Have a few hundred bitcoins lying around? Now you can use them to buy a ticket to space.
British billionaire Sir Richard Branson said his company Virgin Galactic is now accepting the digital-only currency for its commercial spaceflights aboard SpaceShipTwo.
On Friday (Nov. 22), Virgin accepted its first bitcoin payment from a flight attendant in Hawaii, Branson announced in a blog post, saying he expects "many more to follow in her footsteps."
"Virgin Galactic is a company looking into the future, so is Bitcoin. So it makes sense we would offer Bitcoin as a way to pay for your journey to space," Branson wrote. "A lot of the people who have joined Bitcoin are tech-minded people, as are many of our current future astronauts."
According to current exchange rates, 1 bitcoin is worth about $800 USD. The value of the digital, decentralized currency is up 6,000 percent since the beginning of this year and jumped from $200 at the beginning of this month to over $900 at one point, The New York Times reported. But the worth of bitcoins has fluctuated greatly since they were created in 2009.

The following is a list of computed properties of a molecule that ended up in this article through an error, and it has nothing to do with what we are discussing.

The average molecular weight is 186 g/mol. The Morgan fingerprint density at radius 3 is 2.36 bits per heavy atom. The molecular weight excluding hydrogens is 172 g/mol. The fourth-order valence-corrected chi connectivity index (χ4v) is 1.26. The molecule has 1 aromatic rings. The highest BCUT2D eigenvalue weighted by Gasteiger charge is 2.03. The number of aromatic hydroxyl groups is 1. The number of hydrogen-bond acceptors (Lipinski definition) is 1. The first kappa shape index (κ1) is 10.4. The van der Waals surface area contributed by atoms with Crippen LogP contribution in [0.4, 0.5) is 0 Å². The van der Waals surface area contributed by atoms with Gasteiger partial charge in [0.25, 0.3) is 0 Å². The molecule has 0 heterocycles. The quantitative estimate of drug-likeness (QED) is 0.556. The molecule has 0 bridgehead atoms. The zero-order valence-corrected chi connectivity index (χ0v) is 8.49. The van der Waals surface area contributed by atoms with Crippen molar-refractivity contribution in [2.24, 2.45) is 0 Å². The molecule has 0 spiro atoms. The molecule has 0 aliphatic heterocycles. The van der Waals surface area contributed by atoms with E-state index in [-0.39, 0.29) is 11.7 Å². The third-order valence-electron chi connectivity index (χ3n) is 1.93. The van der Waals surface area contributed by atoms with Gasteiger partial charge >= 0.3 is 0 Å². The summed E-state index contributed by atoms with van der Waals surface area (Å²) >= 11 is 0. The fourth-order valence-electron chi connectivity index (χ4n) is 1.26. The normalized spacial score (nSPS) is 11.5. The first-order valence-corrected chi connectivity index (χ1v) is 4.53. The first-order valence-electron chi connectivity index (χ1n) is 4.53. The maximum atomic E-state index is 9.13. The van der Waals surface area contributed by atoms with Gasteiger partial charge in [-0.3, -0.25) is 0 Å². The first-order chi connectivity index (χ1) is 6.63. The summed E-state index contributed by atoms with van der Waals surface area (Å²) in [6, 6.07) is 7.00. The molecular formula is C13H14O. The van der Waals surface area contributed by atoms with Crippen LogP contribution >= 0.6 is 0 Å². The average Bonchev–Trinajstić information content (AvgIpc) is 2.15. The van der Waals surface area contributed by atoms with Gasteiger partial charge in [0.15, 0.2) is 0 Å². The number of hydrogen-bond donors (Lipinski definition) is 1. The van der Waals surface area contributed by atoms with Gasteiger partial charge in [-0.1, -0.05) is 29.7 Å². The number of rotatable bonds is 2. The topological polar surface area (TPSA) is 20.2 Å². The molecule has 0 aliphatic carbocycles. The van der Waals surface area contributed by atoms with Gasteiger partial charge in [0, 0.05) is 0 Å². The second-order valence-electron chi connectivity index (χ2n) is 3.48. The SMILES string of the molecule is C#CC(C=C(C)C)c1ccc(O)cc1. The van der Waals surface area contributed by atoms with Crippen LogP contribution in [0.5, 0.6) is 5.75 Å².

A seat on one of the six-passenger private flights costs $250,000 and more than 600 space tourists already have signed up for a ride, including Lady Gaga, Justin Bieber, Leonardo DiCaprio and Ashton Kutcher.
"I think the fact that there's going to be a limited number of bitcoins out there and it will ultimately be capped — unlike normal currencies where governments can print more currencies — gives it a sense of security," Branson told CNBC, referring to the 21 million bitcoin cap.
"Obviously there are risks involved in new ventures like this," Branson added, citing the spikes and dips in the value of bitcoins. "But I think one day it will settle at a price that, I personally believe, is higher than the price today."
Virgin Galactic plans to operate flights out of Spaceport America in New Mexico by 2015. Company officials have said SpaceShipTwo passengers will have the chance to experience weightlessness and glimpse a rare view of Earth against the black backdrop of space.